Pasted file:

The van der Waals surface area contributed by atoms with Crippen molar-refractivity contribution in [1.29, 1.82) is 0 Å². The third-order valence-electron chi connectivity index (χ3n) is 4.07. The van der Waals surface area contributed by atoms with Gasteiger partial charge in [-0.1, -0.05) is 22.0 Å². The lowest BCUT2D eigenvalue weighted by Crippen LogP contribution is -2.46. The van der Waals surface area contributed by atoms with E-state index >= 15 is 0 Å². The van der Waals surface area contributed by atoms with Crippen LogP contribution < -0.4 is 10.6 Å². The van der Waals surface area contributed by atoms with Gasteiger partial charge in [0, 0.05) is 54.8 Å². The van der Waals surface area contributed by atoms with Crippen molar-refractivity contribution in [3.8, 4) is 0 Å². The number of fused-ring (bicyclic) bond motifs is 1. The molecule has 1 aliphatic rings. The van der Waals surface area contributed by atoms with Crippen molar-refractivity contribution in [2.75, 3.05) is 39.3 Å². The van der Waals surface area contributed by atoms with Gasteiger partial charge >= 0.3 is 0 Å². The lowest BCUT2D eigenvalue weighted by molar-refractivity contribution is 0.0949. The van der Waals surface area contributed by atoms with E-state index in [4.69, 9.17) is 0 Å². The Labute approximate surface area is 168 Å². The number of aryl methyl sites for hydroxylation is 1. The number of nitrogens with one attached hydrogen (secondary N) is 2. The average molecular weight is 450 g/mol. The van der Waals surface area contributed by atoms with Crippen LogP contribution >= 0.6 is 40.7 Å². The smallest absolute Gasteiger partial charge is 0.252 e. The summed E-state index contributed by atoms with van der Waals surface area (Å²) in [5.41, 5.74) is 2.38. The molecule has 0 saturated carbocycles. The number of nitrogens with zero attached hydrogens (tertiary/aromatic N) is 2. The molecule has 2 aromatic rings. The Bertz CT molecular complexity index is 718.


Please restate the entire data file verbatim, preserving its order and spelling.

The van der Waals surface area contributed by atoms with Crippen molar-refractivity contribution in [1.29, 1.82) is 0 Å². The third-order valence-electron chi connectivity index (χ3n) is 4.07. The van der Waals surface area contributed by atoms with Gasteiger partial charge in [-0.1, -0.05) is 22.0 Å². The lowest BCUT2D eigenvalue weighted by Crippen LogP contribution is -2.46. The van der Waals surface area contributed by atoms with E-state index >= 15 is 0 Å². The van der Waals surface area contributed by atoms with Crippen LogP contribution < -0.4 is 10.6 Å². The van der Waals surface area contributed by atoms with Gasteiger partial charge in [0, 0.05) is 54.8 Å². The van der Waals surface area contributed by atoms with Crippen molar-refractivity contribution in [3.8, 4) is 0 Å². The number of fused-ring (bicyclic) bond motifs is 1. The molecule has 1 aliphatic rings. The van der Waals surface area contributed by atoms with Crippen molar-refractivity contribution in [2.75, 3.05) is 39.3 Å². The van der Waals surface area contributed by atoms with Gasteiger partial charge >= 0.3 is 0 Å². The lowest BCUT2D eigenvalue weighted by molar-refractivity contribution is 0.0949. The van der Waals surface area contributed by atoms with E-state index in [4.69, 9.17) is 0 Å². The Labute approximate surface area is 168 Å². The number of aryl methyl sites for hydroxylation is 1. The number of nitrogens with one attached hydrogen (secondary N) is 2. The average molecular weight is 450 g/mol. The van der Waals surface area contributed by atoms with Crippen LogP contribution >= 0.6 is 40.7 Å². The smallest absolute Gasteiger partial charge is 0.252 e. The summed E-state index contributed by atoms with van der Waals surface area (Å²) in [5.41, 5.74) is 2.38. The molecule has 0 saturated carbocycles. The number of nitrogens with zero attached hydrogens (tertiary/aromatic N) is 2. The molecule has 2 aromatic rings. The Bertz CT molecular complexity index is 718.